Children of Terror Left Behind in Iraq

15 January, 2018

"Maya" is a plump, smiling child less than two years old. Her parents are dead and she might never learn about them.

Maya is not her real name. Her mother and father were suicide bombers for the Islamic State group. Her four siblings were among their victims.

Maya now lives at an orphanage in the Iraqi city of Mosul.

"She was skin and bones when we got her," says Sukaina Mohammed, director of the Department of Women and Children in the Nineveh province.

Mohammed points to another child.

"That baby had six broken ribs when she arrived," she says.

As Iraqi officials deal with the children IS left behind — orphans, children of sex slaves and children of foreign fighters — aid workers say they want to protect the youngest ones from their painful beginnings.

None of the small children born of or raised by IS supporters are considered a threat to society. However, officials say many people will denounce them anyway.

Sukaina Mohammed says Maya's best chance for happiness is if she and those who might adopt her know nothing about her parents.

"I don't tell people which babies' parents were IS militants," Mohammed explains, "because if someone wants revenge on IS, they might hate the children."

Orphans of Islamic State fighters and their victims live in this Mosul, Iraq, orphanage together, and neither the children nor their caretakers are told their individual origins, Dec. 24, 2017.
Orphans of Islamic State fighters and their victims live in this Mosul, Iraq, orphanage together, and neither the children nor their caretakers are told their individual origins, Dec. 24, 2017.

The less lucky ones

The Haj Ali refugee camp in northern Iraq is home to many of the wives and children of IS fighters who are now dead or in jail.

Dalal Tariq is an aid worker with the International Organization for Migration. She says the children were terrified when they arrived at the camp.

"They were afraid of the soldiers," she explains. "IS militants told them the soldiers would beat them up."

Other children had watched their fathers die in battle and, in Tariq's words, "they come here nearly destroyed."

The IS war is now officially over in Iraq, and families living in the camp are not accused of any crimes. However, they cannot leave, says Hoda, the mother of three children. Her husband was an IS fighter before he was killed in an airstrike.

In her village, the children of IS are considered suspect, and local leaders ordered her not to return.

"Even if my family comes here to visit me, they could be in danger."

Before they were found

At the orphanage in Mosul, many children wait for the chance to be adopted.
"All the children we found were in a terrible state," explains Mohammed. "I remember one time, we found a baby who was so thirsty, she died in the hospital after only a few days. She had no energy left to live."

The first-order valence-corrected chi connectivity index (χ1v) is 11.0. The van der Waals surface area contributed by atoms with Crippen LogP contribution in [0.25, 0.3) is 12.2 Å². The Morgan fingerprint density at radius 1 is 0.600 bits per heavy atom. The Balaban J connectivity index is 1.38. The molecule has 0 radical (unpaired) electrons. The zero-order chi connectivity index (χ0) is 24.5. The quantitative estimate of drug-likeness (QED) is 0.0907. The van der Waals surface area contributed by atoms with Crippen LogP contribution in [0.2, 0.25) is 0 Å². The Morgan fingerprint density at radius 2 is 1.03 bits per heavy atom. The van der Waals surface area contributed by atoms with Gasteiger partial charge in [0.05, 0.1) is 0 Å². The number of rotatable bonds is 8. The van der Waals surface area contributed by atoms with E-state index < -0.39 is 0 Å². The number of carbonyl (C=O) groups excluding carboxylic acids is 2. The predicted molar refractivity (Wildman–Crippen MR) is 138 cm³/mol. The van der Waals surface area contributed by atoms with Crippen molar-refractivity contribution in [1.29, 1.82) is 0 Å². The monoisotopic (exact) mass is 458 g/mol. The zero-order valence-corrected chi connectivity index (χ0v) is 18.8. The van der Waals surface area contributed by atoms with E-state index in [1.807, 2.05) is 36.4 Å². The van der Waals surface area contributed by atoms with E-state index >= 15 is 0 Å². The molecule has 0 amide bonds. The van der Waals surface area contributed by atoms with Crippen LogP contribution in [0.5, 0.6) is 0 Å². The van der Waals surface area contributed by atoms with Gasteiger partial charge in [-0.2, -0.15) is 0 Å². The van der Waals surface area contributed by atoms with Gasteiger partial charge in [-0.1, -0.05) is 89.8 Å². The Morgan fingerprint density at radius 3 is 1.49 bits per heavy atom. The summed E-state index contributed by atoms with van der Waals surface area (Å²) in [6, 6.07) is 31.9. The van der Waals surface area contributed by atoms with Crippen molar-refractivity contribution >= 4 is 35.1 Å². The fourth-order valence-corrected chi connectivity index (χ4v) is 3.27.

Some babies were rescued from the streets after being left in the sun as bait to bring Iraqi soldiers into the line of fire. Others were found in destroyed homes after their parents died fighting for IS.

There are also the children of rescued sex slaves, whose families will not accept them. Many children were just found alone in the wreckage left by airstrikes and battles in Mosul. One boy survived for seven days alone under a collapsed house.

"Some we don't know about exactly," Mohammed later says, pointing to a girl about six years old. "She speaks only Turkish. We think she was kidnapped by Turkish militants in 2014."

Foreign children

Some countries are trying to get back the orphans of foreign IS fighters in Iraq and Syria.

Last month, three children were sent to live temporarily with a family in France. Their mother and youngest sibling remain among the foreign wives and children of IS fighters held in Iraq. The non-profit group Human Rights Watch says there are 1,400 such detainees.

Officials from Germany, Russia and other countries have requested the return of the children of their nationals.

The United Nations Children's Fund (UNICEF) says children are increasingly targets of fighting around the world. It says the young are also used as human shields, and forced to fight in battles.

"Children are being targeted and exposed to attacks and brutal violence in their homes, schools and playgrounds," noted Manuel Fontaine, UNICEF's director of emergency programs.

"Such brutality cannot be the new normal."

I'm Caty Weaver.

VOA's Heather Murdock wrote this story. Caty Weaver adapted her story for VOA Learning English. George Grow was the editor.

Write to us in the Comments Section or on 51VOA.COM.


Words in This Story

plump adj. having a full, rounded shape

sibling n. a brother or sister

crib n. a small bed with high sides for a baby

revenge n. the act of doing something to hurt someone because that person did something that hurt you

grenade n. a small bomb that is designed to be thrown by someone or shot from a rifle

adopt v. to take a child of other parents legally as your own child

thirsty adj. having an uncomfortable feeling because you need something to drink : feeling thirst

bait n. something (such as a piece of food) that is used to attract fish or animals so they can be caught

expose v. to cause (someone) to experience something or to be influenced or affected by something

brutal adj. extremely cruel or harsh